How do I find resonant frequencies?

How do I find resonant frequencies?
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#1

I’ve seen a few tutorials on EQing. They mention one purpose is to remove resonant frequencies. They suggest to boost with a narrow Q and sweep. But to me everything sounds bad. Can anyone put into words what I’m supposed to be listening for?

Thanks in advance.


#2

Hi Damian, I think first we have to make a significant distinction in the interest of clarity…

EQing to remove a resonant frequency refers specifically to searching for an undesireable overtone that is already evident in the raw recording. For example, a rhythm guitar performance may have a constant ringing undampened open string enharmonic to the rest of the notes being played. As a result, it is distracting from an otherwise fine recorded performance and needs to be de-emphasised.

In other words, because you can ALREADY HEAR the ringing note, by boosting an eq with a narrow “Q” and sweeping through the frequencies, the aim is to get that tone (that you can already hear, although it may be somewhat masked by the surrounding audio) to “jump out”, at which point you can then turn it down, thereby minimising the negative effect of the resonant frequency.

The same principle and process can apply to virtually any sound… For example, a snare drum “boing” can be identified by the same process… But you already probably know that…As you’ve already observed, when boosting and sweeping with a narrow Q, EVERYTHING sounds weird…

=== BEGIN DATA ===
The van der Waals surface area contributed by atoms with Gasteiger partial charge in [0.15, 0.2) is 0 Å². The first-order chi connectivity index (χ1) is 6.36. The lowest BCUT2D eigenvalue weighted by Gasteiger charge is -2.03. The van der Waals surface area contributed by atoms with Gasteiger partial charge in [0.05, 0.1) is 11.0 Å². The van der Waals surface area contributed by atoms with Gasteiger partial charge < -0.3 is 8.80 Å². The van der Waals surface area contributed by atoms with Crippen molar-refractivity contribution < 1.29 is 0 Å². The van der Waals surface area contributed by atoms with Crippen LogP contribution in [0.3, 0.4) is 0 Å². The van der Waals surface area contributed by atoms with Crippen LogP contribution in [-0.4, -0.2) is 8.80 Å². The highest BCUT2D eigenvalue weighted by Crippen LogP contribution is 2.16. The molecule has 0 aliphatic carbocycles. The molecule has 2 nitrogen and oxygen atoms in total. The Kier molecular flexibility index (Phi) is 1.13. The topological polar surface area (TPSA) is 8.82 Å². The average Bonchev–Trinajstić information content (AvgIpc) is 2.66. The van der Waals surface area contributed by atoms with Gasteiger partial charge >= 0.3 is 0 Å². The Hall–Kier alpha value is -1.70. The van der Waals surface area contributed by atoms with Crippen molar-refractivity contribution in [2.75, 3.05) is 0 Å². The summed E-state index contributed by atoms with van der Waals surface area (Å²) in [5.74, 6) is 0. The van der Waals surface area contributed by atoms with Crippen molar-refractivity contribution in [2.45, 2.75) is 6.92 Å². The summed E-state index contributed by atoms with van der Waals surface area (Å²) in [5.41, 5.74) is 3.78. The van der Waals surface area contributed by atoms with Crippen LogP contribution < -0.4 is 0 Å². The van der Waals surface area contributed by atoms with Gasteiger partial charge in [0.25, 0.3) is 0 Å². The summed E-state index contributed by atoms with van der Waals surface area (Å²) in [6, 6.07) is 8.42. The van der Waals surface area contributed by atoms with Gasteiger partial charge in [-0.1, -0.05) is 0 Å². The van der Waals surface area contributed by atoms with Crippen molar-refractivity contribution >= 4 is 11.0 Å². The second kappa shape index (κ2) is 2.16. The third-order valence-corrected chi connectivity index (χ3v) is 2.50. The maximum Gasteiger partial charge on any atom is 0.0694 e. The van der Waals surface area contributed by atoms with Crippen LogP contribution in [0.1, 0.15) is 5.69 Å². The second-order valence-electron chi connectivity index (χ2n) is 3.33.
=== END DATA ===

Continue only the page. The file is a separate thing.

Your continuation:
The key to it is already being able to ALREADY HEAR the sound you want to get rid of BEFORE you start sweeping - thus my example above of the ringing open guitar string. I often find singing or humming the frequency that is annoying me to be helpful. Some mixers like to use a keyboard to help identify the specific note they are hearing.

Keep in mind that resonant frequencies often have overtones above and below the fundamental, so for example, if the problem is at 200hz, then the octaves above, at 400 & 800hz may be contributing to the problem.

However, as you have kind of implied in your question, not all reductive eq is done with the goal of finding resonant frequencies per se, and this is where it can get confusing watching mix tutorials, because some mixers don’t always specify the reasons why they are using eq…

In many cases, the use of reductive eq is just to more broadly de-emphasise freqency AREAS that mask other sounds, or are not needed in the context of the mix. To a greater or lesser extent, this may be an taste/artistic/stylistic decision.

In this case, the same principle applies - that you have to already have an idea of what you don’t like about the sound BEFORE you start sweeping around - but usually the sweeping can be done with wider “Q” settings. The sweeping method effectively becomes the audio equivalent of using a magnifying glass to find something that you know you have dropped.

As with anything in mixing, the first step is to LISTEN before doing anything. Only after first identifying the problem, then you can start using the tools at hand (in this case EQ) to solve the problem that you’ve already identified.